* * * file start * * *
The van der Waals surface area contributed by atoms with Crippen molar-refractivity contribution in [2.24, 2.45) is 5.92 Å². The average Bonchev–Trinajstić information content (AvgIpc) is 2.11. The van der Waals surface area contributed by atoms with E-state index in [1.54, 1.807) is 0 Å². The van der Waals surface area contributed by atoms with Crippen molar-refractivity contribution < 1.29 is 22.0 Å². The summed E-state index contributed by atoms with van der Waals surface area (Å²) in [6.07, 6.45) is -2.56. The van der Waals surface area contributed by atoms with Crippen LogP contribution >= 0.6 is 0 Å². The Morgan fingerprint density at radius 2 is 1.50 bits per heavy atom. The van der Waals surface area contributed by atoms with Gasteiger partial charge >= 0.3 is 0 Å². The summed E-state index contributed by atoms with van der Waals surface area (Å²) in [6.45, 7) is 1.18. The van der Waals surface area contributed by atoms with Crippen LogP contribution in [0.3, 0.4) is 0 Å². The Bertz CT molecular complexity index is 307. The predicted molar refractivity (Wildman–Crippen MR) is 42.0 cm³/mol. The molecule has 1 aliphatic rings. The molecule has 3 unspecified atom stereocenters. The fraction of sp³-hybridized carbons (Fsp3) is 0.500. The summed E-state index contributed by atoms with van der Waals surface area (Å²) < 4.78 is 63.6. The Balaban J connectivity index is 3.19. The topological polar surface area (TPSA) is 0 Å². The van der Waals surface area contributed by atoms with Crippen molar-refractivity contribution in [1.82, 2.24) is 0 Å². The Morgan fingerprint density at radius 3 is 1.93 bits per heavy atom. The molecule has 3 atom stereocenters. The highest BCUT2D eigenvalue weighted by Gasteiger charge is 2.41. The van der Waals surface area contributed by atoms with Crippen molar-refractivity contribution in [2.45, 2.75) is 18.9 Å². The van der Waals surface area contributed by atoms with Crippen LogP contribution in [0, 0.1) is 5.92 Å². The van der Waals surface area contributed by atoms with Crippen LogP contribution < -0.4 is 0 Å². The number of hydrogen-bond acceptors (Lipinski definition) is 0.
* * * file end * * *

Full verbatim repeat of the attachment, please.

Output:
The van der Waals surface area contributed by atoms with Crippen molar-refractivity contribution in [2.24, 2.45) is 5.92 Å². The average Bonchev–Trinajstić information content (AvgIpc) is 2.11. The van der Waals surface area contributed by atoms with E-state index in [1.54, 1.807) is 0 Å². The van der Waals surface area contributed by atoms with Crippen molar-refractivity contribution < 1.29 is 22.0 Å². The summed E-state index contributed by atoms with van der Waals surface area (Å²) in [6.07, 6.45) is -2.56. The van der Waals surface area contributed by atoms with Crippen LogP contribution >= 0.6 is 0 Å². The Morgan fingerprint density at radius 2 is 1.50 bits per heavy atom. The van der Waals surface area contributed by atoms with Gasteiger partial charge >= 0.3 is 0 Å². The summed E-state index contributed by atoms with van der Waals surface area (Å²) in [6.45, 7) is 1.18. The van der Waals surface area contributed by atoms with Crippen LogP contribution in [0.3, 0.4) is 0 Å². The Bertz CT molecular complexity index is 307. The predicted molar refractivity (Wildman–Crippen MR) is 42.0 cm³/mol. The molecule has 1 aliphatic rings. The molecule has 3 unspecified atom stereocenters. The fraction of sp³-hybridized carbons (Fsp3) is 0.500. The summed E-state index contributed by atoms with van der Waals surface area (Å²) < 4.78 is 63.6. The Balaban J connectivity index is 3.19. The topological polar surface area (TPSA) is 0 Å². The van der Waals surface area contributed by atoms with Crippen molar-refractivity contribution in [1.82, 2.24) is 0 Å². The Morgan fingerprint density at radius 3 is 1.93 bits per heavy atom. The molecule has 3 atom stereocenters. The highest BCUT2D eigenvalue weighted by Gasteiger charge is 2.41. The van der Waals surface area contributed by atoms with Crippen molar-refractivity contribution in [2.45, 2.75) is 18.9 Å². The van der Waals surface area contributed by atoms with Crippen LogP contribution in [0, 0.1) is 5.92 Å². The van der Waals surface area contributed by atoms with Crippen LogP contribution < -0.4 is 0 Å². The number of hydrogen-bond acceptors (Lipinski definition) is 0.